cd $PTOLEMY; make install
The complete build process can take upwards of three hours. If you use an file, you can reduce the build time by building only the functionality you need. See "Using mkPtolemyTree to create a custom Ptolemy trees" on page 1-9 for more information.
2. Edit $PTOLEMY/src/pigiExample/make.template. Add your stars to LOCAL_OBJS and PL_SRCS.
3. cd to $PTOLEMY/obj.$PTARCH/pigiExample and type:
make depend
to update the makefile from the make.template. You will see messages something like:
makefile remade -- you must rerun make.
exit 1
make: *** [makefile] Error 1
This is normal and you may safely ignore the error message.
4. While still in $PTOLEMY/obj.$PTARCH/pigiExample, type
This will create a version of the pigiRpc executable with your own stars statically linked in. If later you add a new star, you should modify the symbols OBJS and PLSRCS in make.template to include it, and repeat the above procedure.
5. If you built your pigiRpc with SDFMyStar.o, you can test your pigiRpc by starting up with:
pigi -rpc $PTOLEMY/obj.$PTARCH/pigiExample/pigiRpc $PTOLEMY/src/pigiExample/init.pal
and then run the `wave' universe. If you want to have the binary you just built be the default binary for yourself, you can set your PIGIRPC environment variable to the name of the binary you just built:
setenv PIGIRPC $PTOLEMY/obj.$PTARCH/pigiExample/pigiRpc
Next time you start pigi, your new executable will be used instead of the standard one. To revert to using the installed pigiRpc, just type
unsetenv PIGIRPC
6. If you want your pigiRpc to be the default pigiRpc, you can install it in $PTOLEMY/bin.$PTARCH, but this will wipe out whatever pigiRpc is in that directory With the same makefile, you can make a version of the pigiRpc program that has debug symbols. Just type:

make pigiRpc.debug To use this, assuming the Gnu debugger gdb is in your path, specify the executable as follows:

setenv PIGIRPC \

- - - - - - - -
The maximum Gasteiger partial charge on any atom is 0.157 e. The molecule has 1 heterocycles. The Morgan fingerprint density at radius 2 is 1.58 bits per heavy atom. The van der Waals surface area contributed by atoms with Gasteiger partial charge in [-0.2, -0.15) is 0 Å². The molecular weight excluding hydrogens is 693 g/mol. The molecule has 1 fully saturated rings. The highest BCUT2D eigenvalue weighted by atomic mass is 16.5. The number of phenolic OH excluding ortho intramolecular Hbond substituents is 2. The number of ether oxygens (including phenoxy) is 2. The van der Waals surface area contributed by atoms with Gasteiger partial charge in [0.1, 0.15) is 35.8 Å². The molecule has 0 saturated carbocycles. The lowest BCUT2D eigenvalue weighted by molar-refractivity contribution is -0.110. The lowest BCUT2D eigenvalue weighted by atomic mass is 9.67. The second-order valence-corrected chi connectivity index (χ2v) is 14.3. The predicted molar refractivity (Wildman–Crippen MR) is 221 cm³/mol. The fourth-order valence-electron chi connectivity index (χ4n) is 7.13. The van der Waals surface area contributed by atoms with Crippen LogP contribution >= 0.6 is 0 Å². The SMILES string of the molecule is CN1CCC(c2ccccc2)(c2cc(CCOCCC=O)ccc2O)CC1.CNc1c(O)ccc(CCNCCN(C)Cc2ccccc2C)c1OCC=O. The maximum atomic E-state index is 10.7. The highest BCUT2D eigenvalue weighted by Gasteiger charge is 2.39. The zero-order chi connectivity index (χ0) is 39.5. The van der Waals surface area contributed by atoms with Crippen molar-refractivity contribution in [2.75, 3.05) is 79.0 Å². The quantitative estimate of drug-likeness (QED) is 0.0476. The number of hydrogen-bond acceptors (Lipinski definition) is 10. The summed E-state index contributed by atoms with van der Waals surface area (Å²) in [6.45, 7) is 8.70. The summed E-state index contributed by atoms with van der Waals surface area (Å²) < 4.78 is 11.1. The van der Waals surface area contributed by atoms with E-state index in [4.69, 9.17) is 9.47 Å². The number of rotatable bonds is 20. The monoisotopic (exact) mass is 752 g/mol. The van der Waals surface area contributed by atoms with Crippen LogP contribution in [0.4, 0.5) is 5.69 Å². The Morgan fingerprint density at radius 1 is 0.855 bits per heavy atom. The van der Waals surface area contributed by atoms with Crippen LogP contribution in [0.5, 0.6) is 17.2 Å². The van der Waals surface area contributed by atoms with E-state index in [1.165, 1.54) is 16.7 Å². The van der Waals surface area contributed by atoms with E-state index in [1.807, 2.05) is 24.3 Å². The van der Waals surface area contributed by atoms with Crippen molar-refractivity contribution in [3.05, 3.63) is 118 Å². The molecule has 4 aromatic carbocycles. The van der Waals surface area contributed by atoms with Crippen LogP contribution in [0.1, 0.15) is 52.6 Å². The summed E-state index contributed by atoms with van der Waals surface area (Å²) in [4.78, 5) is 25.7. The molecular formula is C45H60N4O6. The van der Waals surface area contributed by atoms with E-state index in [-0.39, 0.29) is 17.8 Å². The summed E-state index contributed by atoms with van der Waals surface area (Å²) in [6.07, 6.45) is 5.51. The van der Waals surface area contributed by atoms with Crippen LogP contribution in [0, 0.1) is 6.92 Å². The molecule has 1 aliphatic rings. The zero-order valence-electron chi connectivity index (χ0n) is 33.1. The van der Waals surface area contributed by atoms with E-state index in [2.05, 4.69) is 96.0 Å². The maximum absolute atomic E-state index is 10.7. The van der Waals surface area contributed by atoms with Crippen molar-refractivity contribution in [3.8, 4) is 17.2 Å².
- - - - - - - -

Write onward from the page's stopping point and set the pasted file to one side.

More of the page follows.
assuming your executable is in $PTOLEMY/obj.$PTARCH/pigiExample/. Then start pigi as follows:

pigi -debug To revert to using the installed pigiRpc, just type

unsetenv PIGIRPC

1.3.2 Creating a pigiRpc with more extensive customizations

If you are extending Ptolemy in nontrivial ways, such as writing a new domain, we suggest that you create your own copy of the Ptolemy directory tree. You may use symbolic links to the "official" directories if you do not need to modify or work on them. Your new code should be placed in the parallel directory with the other similar Ptolemy subdirectories, using the same directory structure. This way you can reuse the makefiles of similar Ptolemy directories with minimal modifications. After you create your own Ptolemy tree and add your new directories and files, certain Ptolemy makefiles, typically $PTOLEMY/mk/ and $PTOLEMY/mk/, need to be modified to include your own code. Building your own pigiRpc, ptcl or tysh this way requires extensive knowledge of the Ptolemy directory tree structure and makefiles, but if you are doing serious development in Ptolemy, you will need to know this anyway.

Warning: If you have write permission in the directory where Ptolemy is installed, make sure to modify the place where "make install" puts the completed executable, or it will attempt to overwrite the pigiRpc in the Ptolemy installation, and other users may be upset with you if you succeed in doing that. (If you are using the makefile from $PTOLEMY/src/pigiExample, you do not need to worry about this because "make install" has been removed from that makefile.) The simplest thing to do is to replace the line in the makefile:

install: makefile $(DESTBIN) with:

install: makefile pigiRpc This will leave the pigiRpc in whatever directory you make it even if you type:

make install